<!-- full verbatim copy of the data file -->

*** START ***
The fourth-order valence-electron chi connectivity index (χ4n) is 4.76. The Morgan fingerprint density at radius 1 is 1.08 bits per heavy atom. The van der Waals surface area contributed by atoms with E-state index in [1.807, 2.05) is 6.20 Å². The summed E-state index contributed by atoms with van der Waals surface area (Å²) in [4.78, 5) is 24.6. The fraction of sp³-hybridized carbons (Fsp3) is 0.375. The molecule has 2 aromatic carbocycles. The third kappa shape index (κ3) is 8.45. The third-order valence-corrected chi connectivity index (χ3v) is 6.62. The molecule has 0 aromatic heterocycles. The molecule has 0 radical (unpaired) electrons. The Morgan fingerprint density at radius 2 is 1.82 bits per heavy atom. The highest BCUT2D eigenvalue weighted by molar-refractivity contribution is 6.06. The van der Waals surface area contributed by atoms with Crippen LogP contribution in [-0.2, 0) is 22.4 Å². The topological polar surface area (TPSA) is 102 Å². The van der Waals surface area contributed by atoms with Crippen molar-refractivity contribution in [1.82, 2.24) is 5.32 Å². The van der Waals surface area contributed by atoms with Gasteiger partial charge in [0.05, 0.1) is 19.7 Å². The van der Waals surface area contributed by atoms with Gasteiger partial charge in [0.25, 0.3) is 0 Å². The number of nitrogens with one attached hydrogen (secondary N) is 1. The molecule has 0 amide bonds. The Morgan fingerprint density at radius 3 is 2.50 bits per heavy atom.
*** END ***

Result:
The fourth-order valence-electron chi connectivity index (χ4n) is 4.76. The Morgan fingerprint density at radius 1 is 1.08 bits per heavy atom. The van der Waals surface area contributed by atoms with E-state index in [1.807, 2.05) is 6.20 Å². The summed E-state index contributed by atoms with van der Waals surface area (Å²) in [4.78, 5) is 24.6. The fraction of sp³-hybridized carbons (Fsp3) is 0.375. The molecule has 2 aromatic carbocycles. The third kappa shape index (κ3) is 8.45. The third-order valence-corrected chi connectivity index (χ3v) is 6.62. The molecule has 0 aromatic heterocycles. The molecule has 0 radical (unpaired) electrons. The Morgan fingerprint density at radius 2 is 1.82 bits per heavy atom. The highest BCUT2D eigenvalue weighted by molar-refractivity contribution is 6.06. The van der Waals surface area contributed by atoms with Crippen LogP contribution in [-0.2, 0) is 22.4 Å². The topological polar surface area (TPSA) is 102 Å². The van der Waals surface area contributed by atoms with Crippen molar-refractivity contribution in [1.82, 2.24) is 5.32 Å². The van der Waals surface area contributed by atoms with Gasteiger partial charge in [0.05, 0.1) is 19.7 Å². The van der Waals surface area contributed by atoms with Gasteiger partial charge in [0.25, 0.3) is 0 Å². The number of nitrogens with one attached hydrogen (secondary N) is 1. The molecule has 0 amide bonds. The Morgan fingerprint density at radius 3 is 2.50 bits per heavy atom.